1. It doesn’t make sense, does it? I think education and access are key. I was speaking to someone from the Poverty Truth Commission the other day. She was desperate one day to eat a cabbage. Of course that is not expensive but her local outdoor market had closed, Iceland and farm foods only had frozen and she couldn’t afford the tube return fare to Asda. She misses a local greengrocer! So it’s about more than cost. I have not looked into a tax on junk food. I notice the threat of a sugar tax has forced fizzy drinks to reduce sugar but they are still bad for you! I think it is about educating children about how to eat well, so they know how to withstand temptation from these foods and look after themselves.

  3. We owned a greengrocers in the 80s. We sold all grade 1 produce and bought locally grown veg from small growers. It was extremely hard work. Late in the evening we often worked making the shop look perfect for the next day but we reaped the rewards with queues at weekends. I can understand why there are so few greengrocers now. Supermarkets are the main culprit. But weight is a big factor. If you’re elderly or if you have small children it’s so difficult to carry heavy fruit and veg. I think home delivery is really the way forward.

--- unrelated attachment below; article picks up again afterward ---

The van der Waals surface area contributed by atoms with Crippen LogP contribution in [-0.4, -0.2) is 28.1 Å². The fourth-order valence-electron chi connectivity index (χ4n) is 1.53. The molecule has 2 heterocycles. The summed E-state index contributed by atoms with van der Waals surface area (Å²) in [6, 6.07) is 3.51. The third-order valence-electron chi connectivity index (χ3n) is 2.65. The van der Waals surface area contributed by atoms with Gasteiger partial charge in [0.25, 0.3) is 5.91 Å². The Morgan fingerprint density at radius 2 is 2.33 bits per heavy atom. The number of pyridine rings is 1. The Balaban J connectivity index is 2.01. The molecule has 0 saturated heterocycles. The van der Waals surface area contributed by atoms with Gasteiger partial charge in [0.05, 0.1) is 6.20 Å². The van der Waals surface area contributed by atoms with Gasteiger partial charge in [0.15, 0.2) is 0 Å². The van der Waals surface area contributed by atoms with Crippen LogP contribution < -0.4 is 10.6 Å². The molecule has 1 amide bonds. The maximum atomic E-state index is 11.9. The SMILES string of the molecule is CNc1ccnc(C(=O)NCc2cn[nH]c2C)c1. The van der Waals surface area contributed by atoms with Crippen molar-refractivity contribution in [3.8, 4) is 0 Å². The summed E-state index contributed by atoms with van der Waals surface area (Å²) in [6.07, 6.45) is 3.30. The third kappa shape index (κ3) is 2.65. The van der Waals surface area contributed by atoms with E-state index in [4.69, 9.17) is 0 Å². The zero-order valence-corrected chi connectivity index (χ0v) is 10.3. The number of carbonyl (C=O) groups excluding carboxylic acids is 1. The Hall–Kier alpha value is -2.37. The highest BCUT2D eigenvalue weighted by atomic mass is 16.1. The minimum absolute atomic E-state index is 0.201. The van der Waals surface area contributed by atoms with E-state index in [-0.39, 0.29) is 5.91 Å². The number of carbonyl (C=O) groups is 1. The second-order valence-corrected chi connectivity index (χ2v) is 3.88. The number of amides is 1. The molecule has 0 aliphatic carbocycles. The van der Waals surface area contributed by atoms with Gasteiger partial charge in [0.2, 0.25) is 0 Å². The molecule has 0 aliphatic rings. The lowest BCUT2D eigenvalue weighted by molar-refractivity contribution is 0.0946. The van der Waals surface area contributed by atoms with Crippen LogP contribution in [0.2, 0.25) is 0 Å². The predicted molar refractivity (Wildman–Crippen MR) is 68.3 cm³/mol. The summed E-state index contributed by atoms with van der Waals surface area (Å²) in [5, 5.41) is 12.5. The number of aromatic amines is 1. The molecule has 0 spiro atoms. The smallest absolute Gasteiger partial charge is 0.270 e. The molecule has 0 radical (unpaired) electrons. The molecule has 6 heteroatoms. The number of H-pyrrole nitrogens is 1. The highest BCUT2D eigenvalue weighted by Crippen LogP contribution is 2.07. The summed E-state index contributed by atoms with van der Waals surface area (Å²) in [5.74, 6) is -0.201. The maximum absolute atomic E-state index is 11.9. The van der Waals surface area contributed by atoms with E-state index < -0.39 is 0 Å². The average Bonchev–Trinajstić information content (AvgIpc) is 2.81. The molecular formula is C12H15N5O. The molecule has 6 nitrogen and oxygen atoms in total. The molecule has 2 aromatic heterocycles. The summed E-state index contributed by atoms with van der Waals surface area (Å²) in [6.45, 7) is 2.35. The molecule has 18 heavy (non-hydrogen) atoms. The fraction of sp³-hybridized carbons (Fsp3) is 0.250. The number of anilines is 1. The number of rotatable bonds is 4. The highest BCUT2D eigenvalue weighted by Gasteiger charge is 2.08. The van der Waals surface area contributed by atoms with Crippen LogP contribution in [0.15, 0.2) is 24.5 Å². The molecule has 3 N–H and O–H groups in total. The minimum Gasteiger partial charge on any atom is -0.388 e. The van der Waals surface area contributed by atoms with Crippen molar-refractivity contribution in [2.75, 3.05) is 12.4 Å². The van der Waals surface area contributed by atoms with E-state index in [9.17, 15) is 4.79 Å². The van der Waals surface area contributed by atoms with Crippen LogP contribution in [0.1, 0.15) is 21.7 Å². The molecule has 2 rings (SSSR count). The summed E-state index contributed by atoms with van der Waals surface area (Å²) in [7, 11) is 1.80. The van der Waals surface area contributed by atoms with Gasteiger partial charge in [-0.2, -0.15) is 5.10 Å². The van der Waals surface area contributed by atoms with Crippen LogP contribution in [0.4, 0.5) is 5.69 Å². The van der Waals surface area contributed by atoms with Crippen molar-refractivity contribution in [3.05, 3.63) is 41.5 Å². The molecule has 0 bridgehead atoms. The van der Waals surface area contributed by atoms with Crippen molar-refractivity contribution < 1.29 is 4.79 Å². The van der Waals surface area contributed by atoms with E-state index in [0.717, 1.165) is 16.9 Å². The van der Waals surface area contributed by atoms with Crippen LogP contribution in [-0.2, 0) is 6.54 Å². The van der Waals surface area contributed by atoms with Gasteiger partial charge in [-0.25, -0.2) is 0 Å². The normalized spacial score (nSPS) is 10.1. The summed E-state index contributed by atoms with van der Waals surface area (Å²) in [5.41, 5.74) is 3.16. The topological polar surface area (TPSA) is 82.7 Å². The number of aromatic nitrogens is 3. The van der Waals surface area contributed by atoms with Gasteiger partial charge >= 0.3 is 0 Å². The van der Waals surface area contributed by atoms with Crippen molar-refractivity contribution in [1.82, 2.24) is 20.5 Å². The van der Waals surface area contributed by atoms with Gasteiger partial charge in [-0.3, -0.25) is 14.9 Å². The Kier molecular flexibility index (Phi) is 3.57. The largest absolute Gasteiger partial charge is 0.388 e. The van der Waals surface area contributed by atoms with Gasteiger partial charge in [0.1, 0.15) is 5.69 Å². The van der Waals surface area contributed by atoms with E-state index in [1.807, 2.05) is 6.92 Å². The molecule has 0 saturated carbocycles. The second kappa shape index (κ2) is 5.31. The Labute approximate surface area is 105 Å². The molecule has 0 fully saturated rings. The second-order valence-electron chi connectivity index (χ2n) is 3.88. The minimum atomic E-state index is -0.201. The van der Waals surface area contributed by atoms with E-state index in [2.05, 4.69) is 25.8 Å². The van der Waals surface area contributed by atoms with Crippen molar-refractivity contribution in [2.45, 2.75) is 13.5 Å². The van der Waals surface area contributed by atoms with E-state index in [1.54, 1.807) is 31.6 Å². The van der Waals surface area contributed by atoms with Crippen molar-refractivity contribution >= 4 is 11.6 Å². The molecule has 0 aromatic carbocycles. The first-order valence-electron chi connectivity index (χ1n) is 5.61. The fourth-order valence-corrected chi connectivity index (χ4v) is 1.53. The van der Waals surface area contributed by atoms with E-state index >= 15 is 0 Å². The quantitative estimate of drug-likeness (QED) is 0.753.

1. Wow Ollianna that sounds like hard work. I agree with you, there will be a few greengrocers but we are all used to doing big weekly shops now and it is so convenient to drive. Veg boxes do seem a really good option as it enables you to tap into local growers. There are two local to me, East Coast Organics and Phantassie. I have tried both and really enjoy the seasonal veg but I often struggle with getting the quantities right, so end up cancelling if I feel I am wasting anything. You have reminded me I need to sign up again and try to meal plan as soon as I get the box! Referring to the above comments, it can seem expensive compared to a big supermarket shop but if you plan, I think you can get a lot more out of the meals. I ‘d love to see veg box schemes taking off more, especially if they use electric vehicles to deliver!

  4. Hello Louise, great column.
    I live in Ilkley, a prosperous semi-commuter town in Yorkshire, population 15,000. We have 3 independent butchers but the last greengrocer closed 3 years ago.